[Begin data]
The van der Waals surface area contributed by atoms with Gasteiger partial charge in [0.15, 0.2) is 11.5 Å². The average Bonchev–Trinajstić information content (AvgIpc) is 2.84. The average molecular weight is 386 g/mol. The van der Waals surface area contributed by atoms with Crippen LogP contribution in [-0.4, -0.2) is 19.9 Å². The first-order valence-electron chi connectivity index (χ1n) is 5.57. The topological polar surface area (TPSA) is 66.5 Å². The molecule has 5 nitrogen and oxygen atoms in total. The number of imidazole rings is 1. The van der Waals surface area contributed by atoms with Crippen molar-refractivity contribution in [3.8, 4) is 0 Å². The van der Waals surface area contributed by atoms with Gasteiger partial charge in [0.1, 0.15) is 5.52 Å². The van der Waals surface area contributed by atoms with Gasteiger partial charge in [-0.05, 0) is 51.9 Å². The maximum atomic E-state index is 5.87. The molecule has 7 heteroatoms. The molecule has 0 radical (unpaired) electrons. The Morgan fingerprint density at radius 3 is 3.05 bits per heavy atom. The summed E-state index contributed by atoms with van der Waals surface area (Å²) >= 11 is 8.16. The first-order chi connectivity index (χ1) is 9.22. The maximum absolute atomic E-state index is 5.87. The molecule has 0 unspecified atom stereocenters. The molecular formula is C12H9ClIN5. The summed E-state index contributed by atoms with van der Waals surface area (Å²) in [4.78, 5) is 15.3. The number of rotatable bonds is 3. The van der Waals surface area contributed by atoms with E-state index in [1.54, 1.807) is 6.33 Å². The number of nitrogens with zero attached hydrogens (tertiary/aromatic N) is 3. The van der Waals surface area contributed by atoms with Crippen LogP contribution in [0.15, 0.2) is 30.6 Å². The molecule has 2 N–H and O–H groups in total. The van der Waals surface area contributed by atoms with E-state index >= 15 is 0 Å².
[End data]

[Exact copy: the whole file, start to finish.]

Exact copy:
The van der Waals surface area contributed by atoms with Gasteiger partial charge in [0.15, 0.2) is 11.5 Å². The average Bonchev–Trinajstić information content (AvgIpc) is 2.84. The average molecular weight is 386 g/mol. The van der Waals surface area contributed by atoms with Crippen LogP contribution in [-0.4, -0.2) is 19.9 Å². The first-order valence-electron chi connectivity index (χ1n) is 5.57. The topological polar surface area (TPSA) is 66.5 Å². The molecule has 5 nitrogen and oxygen atoms in total. The number of imidazole rings is 1. The van der Waals surface area contributed by atoms with Crippen molar-refractivity contribution in [3.8, 4) is 0 Å². The van der Waals surface area contributed by atoms with Gasteiger partial charge in [0.1, 0.15) is 5.52 Å². The van der Waals surface area contributed by atoms with Gasteiger partial charge in [-0.05, 0) is 51.9 Å². The maximum atomic E-state index is 5.87. The molecule has 7 heteroatoms. The molecule has 0 radical (unpaired) electrons. The Morgan fingerprint density at radius 3 is 3.05 bits per heavy atom. The summed E-state index contributed by atoms with van der Waals surface area (Å²) >= 11 is 8.16. The first-order chi connectivity index (χ1) is 9.22. The maximum absolute atomic E-state index is 5.87. The molecule has 0 unspecified atom stereocenters. The molecular formula is C12H9ClIN5. The summed E-state index contributed by atoms with van der Waals surface area (Å²) in [4.78, 5) is 15.3. The number of rotatable bonds is 3. The van der Waals surface area contributed by atoms with E-state index in [1.54, 1.807) is 6.33 Å². The number of nitrogens with zero attached hydrogens (tertiary/aromatic N) is 3. The van der Waals surface area contributed by atoms with Crippen LogP contribution in [0.15, 0.2) is 30.6 Å². The molecule has 2 N–H and O–H groups in total. The van der Waals surface area contributed by atoms with E-state index >= 15 is 0 Å².